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Tough beat for Syndergaard (the horse) in Champagne

Practical Joke (1), ridden by Joel Rosario, noses

Practical Joke (1), ridden by Joel Rosario, noses ahead of Syndergaard, ridden by John R. Velazquez, to win the Champagne Stakes horse race on Saturday, Oct. 8, 2016. Photo Credit: AP / Susie Raisher

All things considered, Noah Syndergaard would have preferred to be at Wrigley Field on Saturday for Game 2 of the National League Division Series. Instead, he was at rainy Belmont Park, watching an undefeated 2-year-old New York-bred colt named Syndergaard run in the $500,000 Champagne Stakes.

The outcome was just as excruciating for the four-legged Syndergaard as Wednesday’s wild-card game was for the Mets. After battling all the way on the lead, he lost by a nose. Playing the role of the Giants’ Conor Gillaspie was a colt named, of all things, Practical Joke, who got up in the final jump to torment the 9-5 favorite and cancel any Champagne celebration.

When the result of the photo finish was posted on the video board, there were loud boos. “Worst beat ever!” a man screamed.

“Tough beat,’’ jockey John Velazquez said. “Not much to say, other than he got beat. He had to fight all the way around, and that was it. He dug in.”

Syndergaard made headlines in spring training by riding a horse, and this wasn’t his first visit to a racetrack. “I went to Lone Star Park a couple of times,” the Texan told Newsday in the paddock, where he created much more of a stir than any thoroughbred. Fans chanted “Noah! Noah!” and “Let’s go Mets!”

Breeders’ Cup executive Jim Gluckson showed Syndergaard a “Win and You’re In” saddle towel, explaining that a Champagne victory would earn an automatic bid to next month’s Juvenile at Santa Anita. “I hope he gets one of those,” Syndergaard said.

Two of the horse’s owners, Jericho residents Eric Fein and Jerry Walia, are “huge Mets fans,” hence their chestnut colt’s name. Fein said they had been in contact with Syndergaard’s representatives during the year.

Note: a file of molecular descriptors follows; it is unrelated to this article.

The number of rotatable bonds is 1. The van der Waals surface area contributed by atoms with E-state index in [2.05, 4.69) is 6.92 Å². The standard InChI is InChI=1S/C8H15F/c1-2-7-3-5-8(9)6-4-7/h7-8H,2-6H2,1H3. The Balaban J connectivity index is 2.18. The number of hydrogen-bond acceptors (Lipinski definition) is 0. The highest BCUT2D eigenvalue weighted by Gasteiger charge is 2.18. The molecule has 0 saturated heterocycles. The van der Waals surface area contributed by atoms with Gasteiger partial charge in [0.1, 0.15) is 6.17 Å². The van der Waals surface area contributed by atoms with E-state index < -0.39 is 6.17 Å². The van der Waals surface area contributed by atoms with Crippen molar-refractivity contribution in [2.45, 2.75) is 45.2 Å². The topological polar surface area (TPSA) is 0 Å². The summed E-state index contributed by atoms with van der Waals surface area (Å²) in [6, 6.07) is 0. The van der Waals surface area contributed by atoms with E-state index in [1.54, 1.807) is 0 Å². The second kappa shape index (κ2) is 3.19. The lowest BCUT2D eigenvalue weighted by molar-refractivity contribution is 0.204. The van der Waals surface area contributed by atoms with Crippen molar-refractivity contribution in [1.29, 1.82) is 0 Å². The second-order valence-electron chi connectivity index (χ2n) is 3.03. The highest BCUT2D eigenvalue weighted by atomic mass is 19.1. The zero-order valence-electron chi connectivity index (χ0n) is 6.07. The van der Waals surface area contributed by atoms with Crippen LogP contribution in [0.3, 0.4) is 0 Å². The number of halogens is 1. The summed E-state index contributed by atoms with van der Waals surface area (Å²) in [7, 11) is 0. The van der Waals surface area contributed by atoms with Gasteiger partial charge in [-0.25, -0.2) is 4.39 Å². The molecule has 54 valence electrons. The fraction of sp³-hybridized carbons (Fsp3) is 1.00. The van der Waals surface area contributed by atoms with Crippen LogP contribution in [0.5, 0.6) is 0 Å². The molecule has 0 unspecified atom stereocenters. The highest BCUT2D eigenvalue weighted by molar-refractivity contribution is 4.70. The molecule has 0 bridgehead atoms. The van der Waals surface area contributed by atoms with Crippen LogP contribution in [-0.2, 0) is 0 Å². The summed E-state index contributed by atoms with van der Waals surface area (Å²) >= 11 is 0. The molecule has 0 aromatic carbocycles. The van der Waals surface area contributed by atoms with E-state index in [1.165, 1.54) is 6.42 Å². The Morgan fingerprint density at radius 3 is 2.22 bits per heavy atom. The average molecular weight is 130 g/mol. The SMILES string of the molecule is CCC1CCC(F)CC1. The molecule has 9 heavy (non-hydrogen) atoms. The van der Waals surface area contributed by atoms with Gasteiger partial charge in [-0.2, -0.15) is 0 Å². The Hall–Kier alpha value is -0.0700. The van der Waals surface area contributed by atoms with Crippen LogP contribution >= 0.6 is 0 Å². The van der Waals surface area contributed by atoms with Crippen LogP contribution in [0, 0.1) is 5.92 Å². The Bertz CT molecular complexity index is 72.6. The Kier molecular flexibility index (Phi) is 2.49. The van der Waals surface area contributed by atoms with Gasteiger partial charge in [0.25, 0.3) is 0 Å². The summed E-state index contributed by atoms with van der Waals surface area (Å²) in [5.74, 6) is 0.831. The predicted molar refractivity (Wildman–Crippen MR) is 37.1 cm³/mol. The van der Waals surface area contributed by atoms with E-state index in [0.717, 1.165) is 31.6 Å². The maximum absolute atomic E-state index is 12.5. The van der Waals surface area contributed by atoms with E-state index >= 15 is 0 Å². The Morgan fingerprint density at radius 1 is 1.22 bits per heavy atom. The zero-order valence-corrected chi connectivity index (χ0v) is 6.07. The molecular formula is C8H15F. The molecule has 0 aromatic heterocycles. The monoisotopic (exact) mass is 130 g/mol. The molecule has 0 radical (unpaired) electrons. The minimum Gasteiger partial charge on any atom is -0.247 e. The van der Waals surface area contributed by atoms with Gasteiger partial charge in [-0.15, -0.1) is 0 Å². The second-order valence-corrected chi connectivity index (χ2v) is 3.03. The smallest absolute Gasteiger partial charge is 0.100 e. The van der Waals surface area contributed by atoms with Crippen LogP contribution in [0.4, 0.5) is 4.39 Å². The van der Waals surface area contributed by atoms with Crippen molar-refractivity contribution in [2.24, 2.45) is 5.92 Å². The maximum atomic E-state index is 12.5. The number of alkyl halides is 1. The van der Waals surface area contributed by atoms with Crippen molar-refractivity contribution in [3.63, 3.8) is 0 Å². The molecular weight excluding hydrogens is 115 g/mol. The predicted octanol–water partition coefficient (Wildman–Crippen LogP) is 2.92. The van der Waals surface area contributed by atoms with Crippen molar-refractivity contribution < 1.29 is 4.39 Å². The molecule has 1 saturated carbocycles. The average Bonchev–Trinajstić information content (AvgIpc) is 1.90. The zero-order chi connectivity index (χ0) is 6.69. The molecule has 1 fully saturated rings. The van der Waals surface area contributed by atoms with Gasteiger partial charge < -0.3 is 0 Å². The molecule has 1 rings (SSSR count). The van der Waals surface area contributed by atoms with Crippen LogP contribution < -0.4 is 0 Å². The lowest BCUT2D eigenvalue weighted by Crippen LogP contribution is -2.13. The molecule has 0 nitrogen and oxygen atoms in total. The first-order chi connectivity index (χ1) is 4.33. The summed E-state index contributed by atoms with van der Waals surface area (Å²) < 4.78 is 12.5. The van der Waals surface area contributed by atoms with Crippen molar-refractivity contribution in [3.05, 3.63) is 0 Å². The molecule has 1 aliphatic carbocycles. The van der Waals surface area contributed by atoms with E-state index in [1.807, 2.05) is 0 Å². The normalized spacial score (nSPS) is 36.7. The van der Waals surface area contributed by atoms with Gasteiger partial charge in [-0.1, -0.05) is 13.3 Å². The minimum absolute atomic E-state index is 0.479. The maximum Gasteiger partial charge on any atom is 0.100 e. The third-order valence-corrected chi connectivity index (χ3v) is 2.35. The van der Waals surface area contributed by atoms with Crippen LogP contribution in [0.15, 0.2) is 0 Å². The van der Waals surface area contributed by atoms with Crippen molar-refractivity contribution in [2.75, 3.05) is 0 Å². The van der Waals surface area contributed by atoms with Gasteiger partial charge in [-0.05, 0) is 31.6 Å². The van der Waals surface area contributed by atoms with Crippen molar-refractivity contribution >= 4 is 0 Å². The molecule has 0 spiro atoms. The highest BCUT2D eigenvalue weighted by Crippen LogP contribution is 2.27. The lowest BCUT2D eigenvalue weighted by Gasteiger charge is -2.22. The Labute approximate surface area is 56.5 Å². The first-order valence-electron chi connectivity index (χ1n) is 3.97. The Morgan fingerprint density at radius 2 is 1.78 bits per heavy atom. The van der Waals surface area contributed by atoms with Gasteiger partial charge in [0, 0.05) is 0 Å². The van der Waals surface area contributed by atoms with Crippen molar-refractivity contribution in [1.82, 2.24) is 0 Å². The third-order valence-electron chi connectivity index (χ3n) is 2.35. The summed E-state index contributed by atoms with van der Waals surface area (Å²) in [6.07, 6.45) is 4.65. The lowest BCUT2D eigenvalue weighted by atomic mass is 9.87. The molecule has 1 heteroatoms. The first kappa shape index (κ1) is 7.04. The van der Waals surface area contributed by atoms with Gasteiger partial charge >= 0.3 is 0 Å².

“Now that the Mets are out of the playoffs, Noah was available,” Fein told Newsday. “He was very excited to come out here today.”

Robert Gsellman accompanied Syndergaard to Belmont, where the righthanders dug into the buffet. “They were upstairs pigging out,” Fein said. “So we brought two-fifths of the rotation the Mets ended the year with.”

Nassau County resident Mike Repole also is a lifelong Mets fan, so his silks are blue and orange. Before his colt Thirst for Victory finished fifth in the Champagne, Repole shepherded Noah and Gsellman to the paddock, where Syndergaard posed for photos with fans, track workers and the horse’s connections.

“He really enjoyed the experience and asked a lot of questions,” Repole wrote in an email to Newsday. “He was disappointed his namesake lost by a nose.”

After the race, Syndergaard tweeted: “Sometimes it’s just not your week. Thanks for hosting me, Mr. Fein and Mr. Pletcher.’’

After Syndergaard won his debut for trainer Todd Pletcher on Aug. 8 at Saratoga, Noah tweeted: “My next venture will be Unicorn Racing.”

Too bad the son of Majesticperfection isn’t a unicorn. With a horn on his forehead, his record still would be perfect.

On Thursday, Syndergaard gave his take on the wild-card loss in which he got a no-decision after throwing seven shutout innings: “Baseball has a way of ripping your heart out, stabbing it, putting it back in your chest, then healing itself . . . ”

So does horse racing.

New York Sports